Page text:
Like the mass organizations of workers, farmers, students, and women, CDR has internal democratic structures, with direct elections at the base, and indirect elections to higher levels of authority. The mass organizations play a central role in the election of delegates to the municipal and national assemblies, and in the legislative committees formed within the National Assembly of Popular Power.
(6) Ignacio Ramonet visits Cuba
The well-known Spanish intellectual Ignacio Ramonet appeared on the Cuban nightly news program The Roundtable on Tuesday, September 24, where he was interviewed for an hour by the program’s director, Randy Alonso.
Ramonet recently visited Lula da Silva in prison. He reported that Lula’s mind is sharp, in spite of limited contact with other persons. Lula is convinced that he will be exonerated, because he knows that he is innocent, and that his imprisonment is politically motivated. Ramonet declared that the liberation of Lula is a cause that all of humanity ought to embrace.
Ramonet also recently visited Venezuela and its President Nicolas Maduro. He reports that the U.S.-backed self-proclaimed president Juan Guaidó is completely discredited, as a result of various factors, including recent revelations of his contacts with known criminal elements. He observed that the recent agreements of the Venezuelan government with responsible elements of the opposition has divided them from the extremist factions. He declared Maduro to be an exceptional leader, who continues to enjoy the loyalty of the major actors of the Bolivarian revolutionary process, in spite of the effects on Venezuelan economic conditions caused by the economic aggressions of the United States.
With respect to Latin America, Ramonet observed that he never considered, as have some intellectuals, that the resurgence of the Latin American Right during the last four years has meant the end of a “progressive cycle.” He noted that Mauricio Macri of Argentina has been the best hope of the Right, inasmuch as he came to power through legitimate elections, with a discourse of change. But Macri has demonstrated that the Right is not able to formulate a post-post-neoliberal project that could attain popular support. Macri simply returned to the discredited neoliberal policies of the past, a turn that he did not announce in his electoral campaign. Economic problems and popular rejection have been the result, as the first round of the presidential elections have shown. Ramonet maintained that in general, where the progressive forces have lost ground, they have favorable possibilities to recover.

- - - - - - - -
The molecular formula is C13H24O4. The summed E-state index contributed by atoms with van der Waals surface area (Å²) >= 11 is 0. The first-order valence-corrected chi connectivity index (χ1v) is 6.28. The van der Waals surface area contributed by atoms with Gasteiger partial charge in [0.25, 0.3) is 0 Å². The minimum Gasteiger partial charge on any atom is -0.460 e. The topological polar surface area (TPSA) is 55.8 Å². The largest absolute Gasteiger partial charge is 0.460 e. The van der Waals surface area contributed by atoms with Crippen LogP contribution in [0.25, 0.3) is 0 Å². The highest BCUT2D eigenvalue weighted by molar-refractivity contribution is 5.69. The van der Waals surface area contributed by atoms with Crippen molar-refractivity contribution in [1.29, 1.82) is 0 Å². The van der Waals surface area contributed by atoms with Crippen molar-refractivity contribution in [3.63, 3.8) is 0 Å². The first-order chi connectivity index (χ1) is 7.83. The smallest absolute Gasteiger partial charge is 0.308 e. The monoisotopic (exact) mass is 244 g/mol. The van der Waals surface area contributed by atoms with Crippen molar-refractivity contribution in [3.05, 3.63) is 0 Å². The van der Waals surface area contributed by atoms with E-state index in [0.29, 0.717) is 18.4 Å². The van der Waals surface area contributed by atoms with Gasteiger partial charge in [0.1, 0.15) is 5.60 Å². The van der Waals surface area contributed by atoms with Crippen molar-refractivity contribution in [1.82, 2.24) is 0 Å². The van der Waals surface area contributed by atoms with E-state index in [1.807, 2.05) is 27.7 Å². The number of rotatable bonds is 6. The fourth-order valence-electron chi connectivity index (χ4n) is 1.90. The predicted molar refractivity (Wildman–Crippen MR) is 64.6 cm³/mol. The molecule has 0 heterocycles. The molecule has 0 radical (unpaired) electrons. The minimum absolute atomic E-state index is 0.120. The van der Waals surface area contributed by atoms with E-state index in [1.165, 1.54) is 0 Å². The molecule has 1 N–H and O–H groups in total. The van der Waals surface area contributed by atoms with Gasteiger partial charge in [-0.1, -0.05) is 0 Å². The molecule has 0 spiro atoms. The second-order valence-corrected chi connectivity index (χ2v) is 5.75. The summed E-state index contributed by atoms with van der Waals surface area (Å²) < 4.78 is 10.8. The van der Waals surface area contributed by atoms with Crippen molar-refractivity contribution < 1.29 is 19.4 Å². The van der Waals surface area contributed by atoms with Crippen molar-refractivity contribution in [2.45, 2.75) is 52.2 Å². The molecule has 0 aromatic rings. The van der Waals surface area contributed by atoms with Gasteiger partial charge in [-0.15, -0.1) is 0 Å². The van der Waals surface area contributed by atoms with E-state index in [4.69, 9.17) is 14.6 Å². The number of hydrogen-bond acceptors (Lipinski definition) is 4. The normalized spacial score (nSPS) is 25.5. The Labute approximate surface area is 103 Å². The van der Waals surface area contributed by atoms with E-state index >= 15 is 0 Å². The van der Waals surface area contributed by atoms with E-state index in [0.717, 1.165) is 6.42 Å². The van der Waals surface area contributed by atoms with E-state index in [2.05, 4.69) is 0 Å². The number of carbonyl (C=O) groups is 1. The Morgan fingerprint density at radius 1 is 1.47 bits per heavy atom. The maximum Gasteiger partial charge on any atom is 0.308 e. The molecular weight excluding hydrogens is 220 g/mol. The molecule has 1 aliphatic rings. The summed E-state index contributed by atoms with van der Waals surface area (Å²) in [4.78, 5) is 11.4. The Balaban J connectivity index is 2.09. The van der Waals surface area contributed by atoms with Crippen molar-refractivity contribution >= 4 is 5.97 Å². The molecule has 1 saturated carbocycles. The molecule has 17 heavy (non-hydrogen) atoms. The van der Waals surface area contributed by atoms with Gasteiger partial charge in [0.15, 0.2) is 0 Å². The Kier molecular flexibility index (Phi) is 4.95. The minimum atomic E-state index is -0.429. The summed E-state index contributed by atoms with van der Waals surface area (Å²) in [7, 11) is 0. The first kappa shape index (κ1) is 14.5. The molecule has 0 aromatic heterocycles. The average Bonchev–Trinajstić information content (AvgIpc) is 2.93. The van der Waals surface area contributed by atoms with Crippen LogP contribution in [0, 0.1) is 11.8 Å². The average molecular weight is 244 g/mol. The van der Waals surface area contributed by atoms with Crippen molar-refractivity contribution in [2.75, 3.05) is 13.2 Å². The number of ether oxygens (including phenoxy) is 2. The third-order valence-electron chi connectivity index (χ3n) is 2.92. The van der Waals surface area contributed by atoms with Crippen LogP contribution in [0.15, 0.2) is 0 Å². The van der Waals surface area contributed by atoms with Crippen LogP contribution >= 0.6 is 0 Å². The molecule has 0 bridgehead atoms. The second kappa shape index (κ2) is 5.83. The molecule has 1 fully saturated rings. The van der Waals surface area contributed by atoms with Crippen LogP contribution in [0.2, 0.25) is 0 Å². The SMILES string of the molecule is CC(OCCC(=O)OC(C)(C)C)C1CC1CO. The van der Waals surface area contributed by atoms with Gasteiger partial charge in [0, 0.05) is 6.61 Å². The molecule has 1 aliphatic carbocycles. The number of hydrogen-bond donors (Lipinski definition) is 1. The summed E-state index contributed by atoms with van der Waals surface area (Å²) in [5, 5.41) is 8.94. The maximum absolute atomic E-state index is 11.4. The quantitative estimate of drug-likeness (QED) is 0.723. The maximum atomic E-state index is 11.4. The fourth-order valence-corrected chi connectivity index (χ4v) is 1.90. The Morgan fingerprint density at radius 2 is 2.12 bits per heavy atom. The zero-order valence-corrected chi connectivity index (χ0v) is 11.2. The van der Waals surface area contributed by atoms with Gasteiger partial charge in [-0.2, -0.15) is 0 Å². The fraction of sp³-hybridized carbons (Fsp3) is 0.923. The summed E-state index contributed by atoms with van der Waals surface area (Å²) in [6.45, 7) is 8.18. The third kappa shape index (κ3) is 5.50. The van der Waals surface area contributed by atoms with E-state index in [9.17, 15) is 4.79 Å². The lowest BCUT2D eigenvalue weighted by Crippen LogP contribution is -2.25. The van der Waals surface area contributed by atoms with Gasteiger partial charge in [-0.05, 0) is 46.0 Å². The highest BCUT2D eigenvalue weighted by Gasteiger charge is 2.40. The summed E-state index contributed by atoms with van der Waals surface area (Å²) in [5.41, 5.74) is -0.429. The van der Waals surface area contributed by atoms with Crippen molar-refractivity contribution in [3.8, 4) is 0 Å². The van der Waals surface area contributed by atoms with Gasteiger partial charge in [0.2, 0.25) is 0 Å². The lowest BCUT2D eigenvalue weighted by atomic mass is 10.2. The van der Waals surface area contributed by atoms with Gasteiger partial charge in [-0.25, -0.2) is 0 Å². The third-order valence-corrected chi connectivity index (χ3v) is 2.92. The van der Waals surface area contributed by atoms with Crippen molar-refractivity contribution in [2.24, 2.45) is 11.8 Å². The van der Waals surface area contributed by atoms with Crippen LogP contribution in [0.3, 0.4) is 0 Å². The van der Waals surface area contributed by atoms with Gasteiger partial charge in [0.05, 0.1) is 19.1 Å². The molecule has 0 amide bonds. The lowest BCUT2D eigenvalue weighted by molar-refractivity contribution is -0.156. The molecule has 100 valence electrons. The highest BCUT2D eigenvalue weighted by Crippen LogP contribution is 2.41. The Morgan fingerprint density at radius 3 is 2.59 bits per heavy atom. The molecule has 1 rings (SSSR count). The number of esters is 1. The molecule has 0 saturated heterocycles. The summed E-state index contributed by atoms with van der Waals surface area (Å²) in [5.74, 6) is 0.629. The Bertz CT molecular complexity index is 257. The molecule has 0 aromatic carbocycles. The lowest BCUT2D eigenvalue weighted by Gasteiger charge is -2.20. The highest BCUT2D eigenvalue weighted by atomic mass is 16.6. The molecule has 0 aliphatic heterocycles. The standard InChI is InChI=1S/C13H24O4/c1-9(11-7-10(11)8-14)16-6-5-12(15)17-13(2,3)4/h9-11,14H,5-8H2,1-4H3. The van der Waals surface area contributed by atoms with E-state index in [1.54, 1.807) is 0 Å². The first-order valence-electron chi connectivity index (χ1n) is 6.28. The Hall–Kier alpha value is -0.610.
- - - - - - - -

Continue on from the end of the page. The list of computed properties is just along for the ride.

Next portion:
With respect to Europe, Ramonet observed that the European Union is an elite project, which never enjoyed high levels of popular identification. From the beginning, it was characterized by regulations that favored the stronger economies, such as that of Germany. As the global economy entered into increasing crisis, popular rejection of the EU’s neoliberal mandates emerged. At the same time, the escalation of immigration to Europe, stimulated by the war in Syria, among other factors, increased the insecurities of the people, giving rise to the emergence of parties of the Right, and creating a complicated political situation. However, the victory of the socialist/communist alliance in Portugal, and its capacity to develop a viable social project with popular support, demonstrates that political gains are possible, even in the context of the complicated situation in Europe.
Ramonet concluded with the observation that climate change is the most important challenge confronting humanity at the present time.
Ramonet is well-known in Cuba for his extensive interview with Fidel Castro, which has been published in book form as an autobiography. During his visit to Cuba, Ramonet also met with President Miguel Díaz-Canel.